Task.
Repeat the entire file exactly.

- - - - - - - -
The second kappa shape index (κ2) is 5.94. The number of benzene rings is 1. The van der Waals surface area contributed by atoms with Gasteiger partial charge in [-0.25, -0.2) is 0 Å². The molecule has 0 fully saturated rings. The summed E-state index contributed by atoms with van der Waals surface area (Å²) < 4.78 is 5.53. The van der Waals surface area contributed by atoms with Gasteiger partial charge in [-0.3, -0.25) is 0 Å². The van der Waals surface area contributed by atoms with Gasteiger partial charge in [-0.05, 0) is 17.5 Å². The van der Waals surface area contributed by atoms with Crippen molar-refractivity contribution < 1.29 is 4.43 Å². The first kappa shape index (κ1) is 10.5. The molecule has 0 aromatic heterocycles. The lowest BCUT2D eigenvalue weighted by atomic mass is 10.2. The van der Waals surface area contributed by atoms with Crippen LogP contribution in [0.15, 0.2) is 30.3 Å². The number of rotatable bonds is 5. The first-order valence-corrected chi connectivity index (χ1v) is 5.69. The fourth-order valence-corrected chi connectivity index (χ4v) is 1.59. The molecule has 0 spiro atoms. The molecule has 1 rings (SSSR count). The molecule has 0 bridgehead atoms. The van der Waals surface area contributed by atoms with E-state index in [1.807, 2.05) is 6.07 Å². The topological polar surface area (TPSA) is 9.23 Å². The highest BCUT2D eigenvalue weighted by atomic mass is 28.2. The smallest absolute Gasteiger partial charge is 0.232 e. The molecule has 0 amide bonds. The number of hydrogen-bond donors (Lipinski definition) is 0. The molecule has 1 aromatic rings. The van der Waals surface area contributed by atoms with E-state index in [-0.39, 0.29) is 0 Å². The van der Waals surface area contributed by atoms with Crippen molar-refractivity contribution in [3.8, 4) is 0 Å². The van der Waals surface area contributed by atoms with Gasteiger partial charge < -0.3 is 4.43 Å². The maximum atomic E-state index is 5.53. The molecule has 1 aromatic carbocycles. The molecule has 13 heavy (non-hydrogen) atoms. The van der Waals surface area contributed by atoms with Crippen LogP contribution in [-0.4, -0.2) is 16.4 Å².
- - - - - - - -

The second kappa shape index (κ2) is 5.94. The number of benzene rings is 1. The van der Waals surface area contributed by atoms with Gasteiger partial charge in [-0.25, -0.2) is 0 Å². The molecule has 0 fully saturated rings. The summed E-state index contributed by atoms with van der Waals surface area (Å²) < 4.78 is 5.53. The van der Waals surface area contributed by atoms with Gasteiger partial charge in [-0.3, -0.25) is 0 Å². The van der Waals surface area contributed by atoms with Gasteiger partial charge in [-0.05, 0) is 17.5 Å². The van der Waals surface area contributed by atoms with Crippen molar-refractivity contribution < 1.29 is 4.43 Å². The first kappa shape index (κ1) is 10.5. The molecule has 0 aromatic heterocycles. The lowest BCUT2D eigenvalue weighted by atomic mass is 10.2. The van der Waals surface area contributed by atoms with Crippen LogP contribution in [0.15, 0.2) is 30.3 Å². The number of rotatable bonds is 5. The first-order valence-corrected chi connectivity index (χ1v) is 5.69. The fourth-order valence-corrected chi connectivity index (χ4v) is 1.59. The molecule has 0 spiro atoms. The molecule has 1 rings (SSSR count). The molecule has 0 bridgehead atoms. The van der Waals surface area contributed by atoms with E-state index in [1.807, 2.05) is 6.07 Å². The topological polar surface area (TPSA) is 9.23 Å². The highest BCUT2D eigenvalue weighted by atomic mass is 28.2. The smallest absolute Gasteiger partial charge is 0.232 e. The molecule has 0 amide bonds. The number of hydrogen-bond donors (Lipinski definition) is 0. The molecule has 1 aromatic rings. The van der Waals surface area contributed by atoms with E-state index in [-0.39, 0.29) is 0 Å². The van der Waals surface area contributed by atoms with Crippen molar-refractivity contribution in [3.8, 4) is 0 Å². The van der Waals surface area contributed by atoms with Gasteiger partial charge < -0.3 is 4.43 Å². The maximum atomic E-state index is 5.53. The molecule has 1 aromatic carbocycles. The molecule has 13 heavy (non-hydrogen) atoms. The van der Waals surface area contributed by atoms with Crippen LogP contribution in [-0.4, -0.2) is 16.4 Å².